Newsletters

Tax Alerts
June 22, 2021
Tax Briefing(s)

On April 28, 2021, the White House released details on President Biden’s new $1.8 trillion American Families Plan. The proposal follows the already passed $1.9 trillion American Rescue Plan Act and the recently proposed $2.3 trillion infrastructure-focused American Jobs Plan. The details were released in advance of President Biden’s address to a joint session of Congress.


The IRS announced that it had started issuing refunds to eligible taxpayers who paid taxes on 2020 unemployment compensation that was excluded from taxable income by the recently enacted American Rescue Plan (ARP) (P.L. 117-2).


A safe harbor is available for certain Paycheck Protection Program (PPP) loan recipients who relied on prior IRS guidance and did not deduct eligible business expenses. These taxpayers may elect to deduct the expenses for their first tax year following their 2020 tax year, rather than filing an amended return or administrative adjustment request for 2020.


Individuals may use two special procedures to file returns for 2020 that allow them to receive advance payments of the 2021 child credit and the 2021 Recovery Rebate Credit.


The IRS has provided guidance for employers, plan administrators, and health insurers regarding the new credit available to them for providing continuation health coverage to certain individuals under the Consolidated Omnibus Budget Reconciliation Act of 1985 (COBRA) during the COVID-19 (Coronavirus) emergency.


The IRS has reminded employers that under the American Rescue Plan Act of 2021 (ARP) ( P.L. 117-2), small and midsize employers and certain government employers are entitled to claim refundable tax credits that reimburse them for the cost of providing paid sick and family leave to their employees due to COVID-19. This includes leave taken by employees to receive or recover from COVID-19 vaccinations.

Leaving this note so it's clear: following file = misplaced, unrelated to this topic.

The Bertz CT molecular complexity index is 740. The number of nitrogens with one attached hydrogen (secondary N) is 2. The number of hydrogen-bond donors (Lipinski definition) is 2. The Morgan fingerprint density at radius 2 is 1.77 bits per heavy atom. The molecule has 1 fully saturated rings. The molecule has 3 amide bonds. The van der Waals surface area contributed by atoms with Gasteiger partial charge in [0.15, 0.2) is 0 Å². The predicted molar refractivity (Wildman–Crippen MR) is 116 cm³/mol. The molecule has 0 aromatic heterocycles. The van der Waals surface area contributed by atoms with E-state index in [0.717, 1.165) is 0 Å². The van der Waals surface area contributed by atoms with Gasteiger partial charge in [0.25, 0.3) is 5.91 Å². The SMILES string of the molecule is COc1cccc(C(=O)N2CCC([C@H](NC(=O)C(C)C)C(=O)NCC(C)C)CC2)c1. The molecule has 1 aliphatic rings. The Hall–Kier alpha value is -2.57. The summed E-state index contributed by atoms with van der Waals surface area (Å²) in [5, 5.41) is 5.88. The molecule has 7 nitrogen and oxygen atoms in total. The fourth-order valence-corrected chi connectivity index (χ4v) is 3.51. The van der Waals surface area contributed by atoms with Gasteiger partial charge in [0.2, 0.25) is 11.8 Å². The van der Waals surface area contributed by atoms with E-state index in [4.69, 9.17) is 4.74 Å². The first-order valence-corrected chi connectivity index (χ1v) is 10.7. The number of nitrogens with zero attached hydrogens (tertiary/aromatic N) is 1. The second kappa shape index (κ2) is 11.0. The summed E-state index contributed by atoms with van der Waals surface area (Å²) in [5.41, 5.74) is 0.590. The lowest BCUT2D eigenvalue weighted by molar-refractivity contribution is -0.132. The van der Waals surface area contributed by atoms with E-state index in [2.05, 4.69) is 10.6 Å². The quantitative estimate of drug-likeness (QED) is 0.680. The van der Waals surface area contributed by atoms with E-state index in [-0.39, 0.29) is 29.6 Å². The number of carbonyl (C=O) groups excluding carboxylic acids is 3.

The IRS has reminded taxpayers who owe 2020 taxes that there are different ways to pay their taxes online, including payment options for many people who cannot pay in full.


The IRS reminds taxpayers that May includes National Hurricane Preparedness Week and National Wildfire Awareness Month. It urges taxpayers to create or review emergency preparedness plans for surviving natural disasters.


Dependent care assistance benefits carryovers and extended claims period amounts that would have been excluded from income if used during the preceding tax year will remain excludable in tax years ending in 2021 and 2022. In addition, these benefits will not be taken into account in determining the dependent care benefits exclusion limit for the tax years ending in 2021 and 2022.


The Treasury Department has released a statement discussing investment in the IRS and improving tax compliance. 


Michael Jackson’s image and likeness, as well as his interests in two trusts—one trust (NHT II) that held his interest in the Sony/ATV Music Publishing, LLC, and one trust (NHT III) that held Mijac Music—were valued for estate tax purposes.


The American Institute of CPAs (AICPA) has renewed its call for immediate guidance on new Code Sec. 199A. The AICPA highlighted questions about qualified business income (QBI) of pass-through income under the Tax Cuts and Jobs Act ( P.L. 115-97). "Taxpayers and practitioners need clarity regarding QBI in order to comply with their 2018 tax obligations," the AICPA said in a February 21 letter to the Service.


The Tax Cuts and Jobs Act did not directly change the tax rate on capital gains: they remain at 0, 10, 15 and 20 percent, respectively (with the 25- and 28-percent rates also reserved for the same special situations). However, changes within the new law impact both when the favorable rates are applied and the level to which to may be enjoyed.


The Tax Cuts and Jobs Act modifies Section 529 qualified tuition plans to allow the plans to distribute up to $10,000 in tuition expenses incurred during the tax year for designated beneficiaries enrolled at a public, private, or religious elementary or secondary school. Section 529 plans used to only be allowed for college tuition, up to full tuition amounts. That provision for college tuition remains the same.